Study Shows Acupuncture Works, One Way or AnotherHealing Wednesday, September 12th, 2012
(CNN) Many people with chronic pain swear by acupuncture, but skeptics of the ancient needle-based treatment have long claimed that it’s little more than an elaborate placebo.
A new study published this week in the Archives of Internal Medicine appears to at least somewhat vindicate the acupuncture believers.
After re-analyzing data from 29 high-quality clinical trials dating back to the 1990s, researchers have concluded that the pain relief derived from acupuncture is partly real, in that it can’t be ascribed entirely to the placebo effect.
The trials, which included roughly 18,000 people with chronic pain stemming from arthritis, headaches, or back and neck problems, all compared genuine acupuncture with one of two alternatives: treatment as usual, or “sham” acupuncture — a counterfeit (i.e. placebo) version of the treatment in which needles are inserted unsystematically.
Pain relief of 50% or more on a 100-point scale — pain that drops from a 60 to a 30, say — is a commonly used standard of effectiveness in pain research. By this measure, the study found, the effectiveness rates for real acupunture, sham acupuncture, and treatment as usual are 50%, 43%, and 30%, respectively.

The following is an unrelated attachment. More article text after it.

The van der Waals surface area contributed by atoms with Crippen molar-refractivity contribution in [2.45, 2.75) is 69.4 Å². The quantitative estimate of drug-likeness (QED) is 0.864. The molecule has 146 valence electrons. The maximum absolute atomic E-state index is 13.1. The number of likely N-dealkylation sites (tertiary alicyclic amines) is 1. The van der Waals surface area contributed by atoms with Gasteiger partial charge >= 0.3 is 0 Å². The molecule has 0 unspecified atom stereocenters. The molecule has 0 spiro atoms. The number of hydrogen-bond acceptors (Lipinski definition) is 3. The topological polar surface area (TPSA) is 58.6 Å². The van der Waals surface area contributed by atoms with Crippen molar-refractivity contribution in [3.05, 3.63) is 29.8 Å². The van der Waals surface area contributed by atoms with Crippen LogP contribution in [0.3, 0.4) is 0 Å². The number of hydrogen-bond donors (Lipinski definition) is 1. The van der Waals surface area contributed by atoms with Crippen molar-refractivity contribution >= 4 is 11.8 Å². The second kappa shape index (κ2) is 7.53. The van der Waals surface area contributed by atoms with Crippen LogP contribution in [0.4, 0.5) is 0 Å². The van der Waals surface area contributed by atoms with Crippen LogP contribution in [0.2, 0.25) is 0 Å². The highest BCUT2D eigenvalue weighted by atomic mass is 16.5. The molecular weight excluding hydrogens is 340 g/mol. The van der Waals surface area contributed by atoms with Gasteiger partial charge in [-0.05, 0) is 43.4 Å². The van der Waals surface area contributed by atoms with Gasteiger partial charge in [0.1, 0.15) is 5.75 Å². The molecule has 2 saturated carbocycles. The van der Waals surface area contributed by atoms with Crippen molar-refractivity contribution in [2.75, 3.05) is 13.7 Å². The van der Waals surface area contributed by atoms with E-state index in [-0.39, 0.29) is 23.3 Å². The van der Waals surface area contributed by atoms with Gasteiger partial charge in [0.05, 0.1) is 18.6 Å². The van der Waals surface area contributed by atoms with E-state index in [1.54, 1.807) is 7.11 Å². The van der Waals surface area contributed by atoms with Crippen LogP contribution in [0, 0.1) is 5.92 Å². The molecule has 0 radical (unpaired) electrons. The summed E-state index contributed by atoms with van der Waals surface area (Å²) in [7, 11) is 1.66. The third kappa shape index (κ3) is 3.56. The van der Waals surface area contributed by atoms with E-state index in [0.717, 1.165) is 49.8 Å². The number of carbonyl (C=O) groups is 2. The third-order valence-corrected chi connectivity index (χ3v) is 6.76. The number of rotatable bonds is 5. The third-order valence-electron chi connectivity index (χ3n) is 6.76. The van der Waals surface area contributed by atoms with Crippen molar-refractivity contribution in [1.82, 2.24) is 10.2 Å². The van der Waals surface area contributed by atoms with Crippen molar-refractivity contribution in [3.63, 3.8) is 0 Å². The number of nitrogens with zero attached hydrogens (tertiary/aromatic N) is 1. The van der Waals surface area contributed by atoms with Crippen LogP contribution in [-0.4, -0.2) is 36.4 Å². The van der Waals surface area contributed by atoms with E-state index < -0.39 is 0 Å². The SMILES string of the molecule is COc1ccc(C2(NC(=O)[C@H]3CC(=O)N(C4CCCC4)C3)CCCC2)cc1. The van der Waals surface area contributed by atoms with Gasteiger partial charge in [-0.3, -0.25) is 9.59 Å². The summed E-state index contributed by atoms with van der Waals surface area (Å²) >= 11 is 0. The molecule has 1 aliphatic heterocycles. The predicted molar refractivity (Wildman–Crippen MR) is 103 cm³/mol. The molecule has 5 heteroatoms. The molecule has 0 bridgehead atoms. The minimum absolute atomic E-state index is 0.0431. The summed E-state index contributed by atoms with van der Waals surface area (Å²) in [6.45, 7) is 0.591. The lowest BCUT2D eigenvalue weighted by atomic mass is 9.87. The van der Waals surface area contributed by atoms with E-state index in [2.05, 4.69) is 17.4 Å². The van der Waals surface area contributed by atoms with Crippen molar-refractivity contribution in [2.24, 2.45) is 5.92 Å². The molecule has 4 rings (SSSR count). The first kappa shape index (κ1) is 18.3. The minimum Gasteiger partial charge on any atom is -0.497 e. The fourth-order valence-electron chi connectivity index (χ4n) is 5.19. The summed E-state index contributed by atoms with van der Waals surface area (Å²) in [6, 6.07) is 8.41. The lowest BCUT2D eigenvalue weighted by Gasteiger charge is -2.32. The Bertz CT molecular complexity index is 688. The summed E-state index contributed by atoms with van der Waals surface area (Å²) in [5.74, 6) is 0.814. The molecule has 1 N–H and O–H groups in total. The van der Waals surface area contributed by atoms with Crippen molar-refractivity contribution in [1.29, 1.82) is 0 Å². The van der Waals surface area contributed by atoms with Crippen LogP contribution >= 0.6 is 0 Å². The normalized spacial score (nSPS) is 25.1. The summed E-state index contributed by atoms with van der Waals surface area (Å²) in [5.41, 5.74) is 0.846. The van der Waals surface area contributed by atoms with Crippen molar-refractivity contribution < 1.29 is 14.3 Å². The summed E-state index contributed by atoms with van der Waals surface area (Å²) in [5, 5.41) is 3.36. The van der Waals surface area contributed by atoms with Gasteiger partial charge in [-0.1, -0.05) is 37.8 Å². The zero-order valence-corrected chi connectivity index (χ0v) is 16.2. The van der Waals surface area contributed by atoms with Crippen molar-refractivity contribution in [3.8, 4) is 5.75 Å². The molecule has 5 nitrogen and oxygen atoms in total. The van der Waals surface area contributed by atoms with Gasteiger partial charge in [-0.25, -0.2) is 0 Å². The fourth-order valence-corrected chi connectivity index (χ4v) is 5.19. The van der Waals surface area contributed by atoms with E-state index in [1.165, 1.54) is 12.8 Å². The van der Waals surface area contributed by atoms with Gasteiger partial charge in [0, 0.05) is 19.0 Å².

“Most clinicians and patients would say a 50% success rate versus a 30% success rate for something like intractable chronic pain is actually pretty good,” says lead author Andrew J. Vickers, a statistician at Memorial Sloan-Kettering Cancer Center in New York.
Acupuncture, which originated in China, involves placing needles in specific locations or “meridians” of the body in order to treat various ailments, especially pain. Acupuncture practitioners claim the technique relieves pain by modifying energy flow through the body.
“Acupuncturists talk about concepts coming from outside traditional biomedicine,” Vickers explains. “Doctors will say, ‘I didn’t learn about energy flow in Physiology 101.’”
The energy-flow theory has met with a great deal of skepticism in the United States and other Western nations, and researchers have failed to identify other, biological underpinnings for the treatment.